Morgan St. Clair

Morgan’s first experience with international work came in 2003, when she travelled around the world with Semester at Sea studying intercultural relations. She received her Bachelors degree from Assumption College in Worcester, Mass, and worked as an intern in the probation department in the Worcester Trial Court. Morgan then worked on human resources at a Biotech company. At the time of her fellowship, Morgan was pursuing her Master’s in Social Justice in Intercultural Relations with a concentration in community development at the SIT Graduate Institute in Brattleboro, Vermont.



Nepal’s Human Rights Abuse with Government Dowries

28 Aug

In a previous blog I mentioned how there is a new law that was established in July by the Parliament providing a dowry to any men who would marry women.  The men would receive 50,000 rupees ($650) by marrying women who have lost their husbands, many killed by the Maoist conflict.  In recent weeks women’s rights groups have become outraged and are demanding the center-left coalition that announced the law to revoke it immediately.  Hundreds of women marched through the streets of Kathmandu last week to the prime minister’s office chanting, “We don’t want your government dowries.”  Police stopped the courageous women unfortunately and luckily there was no violence. 

I am infuriated by this law, not only does it cross many human rights abuses, yet also raises questions about how the government is spending it’s money.  Shouldn’t this money be going towards women for the poor health care system (reproductive healthcare in Nepal is very poor) job training and education?  Also, wouldn’t the men marry only for the money and then take off and run with it?  Unraveling the patriarchal worldview that women have held for lifetimes will take years and lifetimes to break. Not only do women need to understand their rights but also the government needs to change its gender based discrimination, which sadly will probably take much longer for change. It’s a human right for single women to live the way she chooses, a problem across the globe even in the most developed countries.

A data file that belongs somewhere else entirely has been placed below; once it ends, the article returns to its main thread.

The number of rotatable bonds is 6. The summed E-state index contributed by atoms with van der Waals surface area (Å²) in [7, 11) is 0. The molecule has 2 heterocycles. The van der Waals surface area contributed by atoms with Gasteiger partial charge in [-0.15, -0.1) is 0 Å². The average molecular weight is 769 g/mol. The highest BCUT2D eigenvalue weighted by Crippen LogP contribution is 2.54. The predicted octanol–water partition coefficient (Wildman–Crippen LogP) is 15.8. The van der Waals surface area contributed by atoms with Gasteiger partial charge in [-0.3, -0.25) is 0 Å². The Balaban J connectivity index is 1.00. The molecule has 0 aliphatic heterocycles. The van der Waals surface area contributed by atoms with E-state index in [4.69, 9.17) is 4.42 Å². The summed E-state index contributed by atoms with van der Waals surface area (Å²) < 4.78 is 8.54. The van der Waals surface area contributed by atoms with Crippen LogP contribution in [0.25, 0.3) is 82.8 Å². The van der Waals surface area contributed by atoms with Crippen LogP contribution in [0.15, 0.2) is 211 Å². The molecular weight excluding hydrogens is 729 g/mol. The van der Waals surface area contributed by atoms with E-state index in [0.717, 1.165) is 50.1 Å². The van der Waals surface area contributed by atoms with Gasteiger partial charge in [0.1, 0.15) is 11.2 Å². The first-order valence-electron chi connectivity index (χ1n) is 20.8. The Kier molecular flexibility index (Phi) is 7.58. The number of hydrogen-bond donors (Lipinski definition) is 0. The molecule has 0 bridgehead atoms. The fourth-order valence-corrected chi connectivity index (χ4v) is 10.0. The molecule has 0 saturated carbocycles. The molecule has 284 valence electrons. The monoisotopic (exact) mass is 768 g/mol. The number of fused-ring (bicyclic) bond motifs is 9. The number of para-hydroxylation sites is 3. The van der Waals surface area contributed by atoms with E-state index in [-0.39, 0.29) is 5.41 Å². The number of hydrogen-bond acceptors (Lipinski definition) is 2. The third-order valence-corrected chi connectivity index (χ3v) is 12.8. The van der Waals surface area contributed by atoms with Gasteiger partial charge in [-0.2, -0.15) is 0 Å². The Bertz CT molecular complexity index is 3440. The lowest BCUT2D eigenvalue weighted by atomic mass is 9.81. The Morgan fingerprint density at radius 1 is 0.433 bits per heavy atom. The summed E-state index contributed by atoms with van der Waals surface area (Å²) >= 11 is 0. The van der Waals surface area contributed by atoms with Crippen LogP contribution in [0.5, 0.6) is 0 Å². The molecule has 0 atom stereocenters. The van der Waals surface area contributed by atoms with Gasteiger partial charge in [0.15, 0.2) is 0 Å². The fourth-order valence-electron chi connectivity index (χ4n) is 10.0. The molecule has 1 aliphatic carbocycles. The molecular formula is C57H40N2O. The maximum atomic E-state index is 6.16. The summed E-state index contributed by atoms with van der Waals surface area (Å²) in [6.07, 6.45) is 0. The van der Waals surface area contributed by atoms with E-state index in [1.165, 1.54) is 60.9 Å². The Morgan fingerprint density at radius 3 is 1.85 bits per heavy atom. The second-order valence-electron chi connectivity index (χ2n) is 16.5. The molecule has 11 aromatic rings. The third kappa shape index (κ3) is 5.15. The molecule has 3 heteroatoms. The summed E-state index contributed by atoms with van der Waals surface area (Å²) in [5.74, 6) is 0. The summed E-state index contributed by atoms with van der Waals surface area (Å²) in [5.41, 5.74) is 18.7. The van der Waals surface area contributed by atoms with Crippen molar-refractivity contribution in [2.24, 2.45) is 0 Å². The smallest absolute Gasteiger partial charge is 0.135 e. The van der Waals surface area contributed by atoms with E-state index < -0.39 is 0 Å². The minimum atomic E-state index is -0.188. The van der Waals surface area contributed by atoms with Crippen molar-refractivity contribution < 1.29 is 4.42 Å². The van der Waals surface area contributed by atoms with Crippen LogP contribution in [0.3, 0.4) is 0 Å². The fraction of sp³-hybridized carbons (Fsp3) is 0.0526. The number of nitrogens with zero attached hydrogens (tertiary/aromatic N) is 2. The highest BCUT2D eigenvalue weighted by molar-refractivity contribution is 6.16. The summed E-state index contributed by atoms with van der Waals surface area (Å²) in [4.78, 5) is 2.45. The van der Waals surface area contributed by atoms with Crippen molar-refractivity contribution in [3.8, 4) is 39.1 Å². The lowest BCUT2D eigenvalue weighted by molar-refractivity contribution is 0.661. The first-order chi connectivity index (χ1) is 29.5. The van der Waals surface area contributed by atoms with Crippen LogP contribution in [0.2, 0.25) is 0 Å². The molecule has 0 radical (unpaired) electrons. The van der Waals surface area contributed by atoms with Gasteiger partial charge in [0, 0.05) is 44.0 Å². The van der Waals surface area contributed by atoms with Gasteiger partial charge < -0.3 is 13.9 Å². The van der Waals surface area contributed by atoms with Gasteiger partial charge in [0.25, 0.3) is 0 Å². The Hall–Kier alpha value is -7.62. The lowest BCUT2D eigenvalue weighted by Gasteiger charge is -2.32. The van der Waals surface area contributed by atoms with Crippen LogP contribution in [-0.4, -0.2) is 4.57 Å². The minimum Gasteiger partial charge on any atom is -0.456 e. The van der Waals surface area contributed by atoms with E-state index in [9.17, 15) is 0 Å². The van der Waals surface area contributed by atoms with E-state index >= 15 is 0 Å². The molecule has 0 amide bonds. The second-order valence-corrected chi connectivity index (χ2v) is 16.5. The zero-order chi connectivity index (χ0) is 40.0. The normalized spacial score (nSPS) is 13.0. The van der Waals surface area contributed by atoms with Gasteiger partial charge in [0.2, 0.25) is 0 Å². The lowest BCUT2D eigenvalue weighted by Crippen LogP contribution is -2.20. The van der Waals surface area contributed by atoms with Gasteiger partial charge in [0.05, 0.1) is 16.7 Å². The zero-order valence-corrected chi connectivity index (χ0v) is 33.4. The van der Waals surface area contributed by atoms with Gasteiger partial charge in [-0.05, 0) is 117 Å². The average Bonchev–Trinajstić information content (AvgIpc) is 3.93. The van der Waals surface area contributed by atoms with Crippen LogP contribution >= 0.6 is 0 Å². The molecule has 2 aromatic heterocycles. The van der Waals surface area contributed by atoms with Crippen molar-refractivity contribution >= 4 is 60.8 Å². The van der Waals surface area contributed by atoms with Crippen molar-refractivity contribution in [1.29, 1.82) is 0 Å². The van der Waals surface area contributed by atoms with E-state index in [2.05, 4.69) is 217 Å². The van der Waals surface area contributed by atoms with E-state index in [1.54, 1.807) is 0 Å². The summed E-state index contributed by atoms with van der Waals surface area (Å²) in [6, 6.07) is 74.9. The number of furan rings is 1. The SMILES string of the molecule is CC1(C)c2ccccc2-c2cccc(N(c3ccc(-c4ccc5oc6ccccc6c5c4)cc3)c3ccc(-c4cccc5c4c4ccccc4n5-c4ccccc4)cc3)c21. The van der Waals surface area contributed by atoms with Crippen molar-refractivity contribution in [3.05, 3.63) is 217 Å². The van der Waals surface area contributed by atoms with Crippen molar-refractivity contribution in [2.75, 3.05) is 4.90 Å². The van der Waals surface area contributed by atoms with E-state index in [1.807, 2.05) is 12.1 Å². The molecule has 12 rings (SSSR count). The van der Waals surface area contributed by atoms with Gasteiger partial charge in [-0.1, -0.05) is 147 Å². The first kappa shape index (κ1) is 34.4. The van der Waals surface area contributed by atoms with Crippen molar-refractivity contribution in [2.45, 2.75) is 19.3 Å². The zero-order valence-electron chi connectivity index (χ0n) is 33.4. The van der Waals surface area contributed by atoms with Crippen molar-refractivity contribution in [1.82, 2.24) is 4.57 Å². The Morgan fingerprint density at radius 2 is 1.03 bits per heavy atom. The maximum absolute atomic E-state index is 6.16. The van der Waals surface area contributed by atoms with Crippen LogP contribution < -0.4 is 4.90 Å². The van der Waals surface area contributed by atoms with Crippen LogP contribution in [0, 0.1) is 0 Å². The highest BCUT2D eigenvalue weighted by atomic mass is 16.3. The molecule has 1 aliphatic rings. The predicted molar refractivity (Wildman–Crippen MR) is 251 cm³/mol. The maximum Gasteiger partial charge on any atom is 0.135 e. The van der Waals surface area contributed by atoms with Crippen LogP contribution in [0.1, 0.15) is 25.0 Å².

A nation wide movement needs to be formed and I hope in the next few weeks I have left I can motivate women in NESPEC’s women’s forums groups to take action. Many rural women do not know of the changing policies and certainly the more that are informed, the increasing chances they will want to become more involved.

Posted By Morgan St. Clair

Posted Aug 28th, 2009

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